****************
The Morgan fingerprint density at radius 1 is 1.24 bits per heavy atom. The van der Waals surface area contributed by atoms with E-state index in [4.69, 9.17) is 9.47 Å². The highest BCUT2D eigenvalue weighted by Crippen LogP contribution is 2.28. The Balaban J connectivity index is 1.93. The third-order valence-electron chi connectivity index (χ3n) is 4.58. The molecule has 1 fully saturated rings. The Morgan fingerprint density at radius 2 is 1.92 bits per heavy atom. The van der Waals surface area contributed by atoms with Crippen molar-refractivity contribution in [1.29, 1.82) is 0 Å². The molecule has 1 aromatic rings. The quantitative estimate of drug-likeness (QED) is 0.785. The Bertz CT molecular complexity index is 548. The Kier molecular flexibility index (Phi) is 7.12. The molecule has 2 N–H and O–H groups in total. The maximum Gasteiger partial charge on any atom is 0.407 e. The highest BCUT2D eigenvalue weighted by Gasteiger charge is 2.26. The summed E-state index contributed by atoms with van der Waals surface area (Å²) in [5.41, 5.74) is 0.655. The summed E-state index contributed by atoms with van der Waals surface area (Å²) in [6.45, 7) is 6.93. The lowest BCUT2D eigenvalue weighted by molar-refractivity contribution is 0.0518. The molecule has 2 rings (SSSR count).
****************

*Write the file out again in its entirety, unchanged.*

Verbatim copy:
The Morgan fingerprint density at radius 1 is 1.24 bits per heavy atom. The van der Waals surface area contributed by atoms with E-state index in [4.69, 9.17) is 9.47 Å². The highest BCUT2D eigenvalue weighted by Crippen LogP contribution is 2.28. The Balaban J connectivity index is 1.93. The third-order valence-electron chi connectivity index (χ3n) is 4.58. The molecule has 1 fully saturated rings. The Morgan fingerprint density at radius 2 is 1.92 bits per heavy atom. The van der Waals surface area contributed by atoms with Crippen molar-refractivity contribution in [1.29, 1.82) is 0 Å². The molecule has 1 aromatic rings. The quantitative estimate of drug-likeness (QED) is 0.785. The Bertz CT molecular complexity index is 548. The Kier molecular flexibility index (Phi) is 7.12. The molecule has 2 N–H and O–H groups in total. The maximum Gasteiger partial charge on any atom is 0.407 e. The highest BCUT2D eigenvalue weighted by Gasteiger charge is 2.26. The summed E-state index contributed by atoms with van der Waals surface area (Å²) in [5.41, 5.74) is 0.655. The summed E-state index contributed by atoms with van der Waals surface area (Å²) in [6.45, 7) is 6.93. The lowest BCUT2D eigenvalue weighted by molar-refractivity contribution is 0.0518. The molecule has 2 rings (SSSR count).